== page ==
Many candidates who I have out on interviews ask at me at some point in the process if they should have someone call the company to put in a good word for them. Often they know someone who knows the CEO, head of human resources or another senior executive at the agency or company. My answer is always a resounding, “NO.”
I just had it happen last week. A candidate who was doing well at an agency is friendly with the general manager or president of that agency’s west coast office. She asked me if she should have the GM call the hiring manager to put in a good word for her. I told her it is bad form for several reasons.
First, no hiring manager or agency executive likes to be put under pressure. It could also be embarrassing for the person being called if the candidate is not right for the job. The person making the call undoubtedly does not know what the job is really about and whether the person they are calling for is right for the job. Consequently, the call might actually reflect negatively on the candidate. Second, the chances are good that the person you may know does not know the hiring manager and calls someone else in the organization; those people are then put in a difficult position because they generally do not want to interfere with or are not involved with the hiring process. Finally, despite what one may think, you never know about the relationship between these executives.
I had a not so funny incident a few years back. A candidate who was the lead to get a job as the senior most executive running a major account asked if he could have his former boss, the chairman of one of the country’s largest agencies, call the CEO to put in a good word for him. I said no. I told him my reasoning. But my candidate insisted that the two executives were good friends and that it would be a good thing for his candidacy. I begged my candidate to save it until a reference was asked for.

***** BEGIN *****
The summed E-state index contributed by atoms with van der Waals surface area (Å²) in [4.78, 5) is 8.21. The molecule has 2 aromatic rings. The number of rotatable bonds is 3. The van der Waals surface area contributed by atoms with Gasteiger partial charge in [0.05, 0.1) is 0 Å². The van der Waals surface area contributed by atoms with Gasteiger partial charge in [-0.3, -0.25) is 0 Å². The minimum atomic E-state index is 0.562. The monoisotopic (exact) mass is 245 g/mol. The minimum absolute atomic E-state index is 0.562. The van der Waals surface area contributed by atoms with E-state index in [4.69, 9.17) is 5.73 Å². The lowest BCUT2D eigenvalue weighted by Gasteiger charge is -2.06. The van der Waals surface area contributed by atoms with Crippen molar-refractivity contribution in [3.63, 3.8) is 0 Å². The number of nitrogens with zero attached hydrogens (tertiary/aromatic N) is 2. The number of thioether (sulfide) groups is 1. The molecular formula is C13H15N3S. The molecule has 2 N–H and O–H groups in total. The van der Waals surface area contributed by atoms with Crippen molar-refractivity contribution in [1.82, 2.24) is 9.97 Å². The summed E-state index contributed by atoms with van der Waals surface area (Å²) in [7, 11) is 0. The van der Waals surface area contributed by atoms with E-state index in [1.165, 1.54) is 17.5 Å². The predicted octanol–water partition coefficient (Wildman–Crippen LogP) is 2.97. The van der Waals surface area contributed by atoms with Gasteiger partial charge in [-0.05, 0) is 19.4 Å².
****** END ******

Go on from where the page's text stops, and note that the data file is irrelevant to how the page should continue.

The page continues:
Well, you know what happened.
A few days later the CEO of my client agency called me and told me he would no longer be pursuing my candidate. He told me that the chairman of the other agency had called to give an unsolicited recommendation for my candidate. The CEO was offended by the call because the hire was much too important to the agency to have another agency executive push him without knowing anything about the issues of the job. He did not want another agency executive interfering with his business. But most important, the CEO told me that he thought the Chairman who called him was a “horse’s ass” and that therefore he would take a pass on the candidate.
It may be stupid. It may be petty, but why take a chance? If they had wanted to check references prior to making an offer, the Chairman would have made a good reference.
The point of all this is not to give a reference before it is asked for.
Do any of my readers have a reference story to share? I would love your comments.
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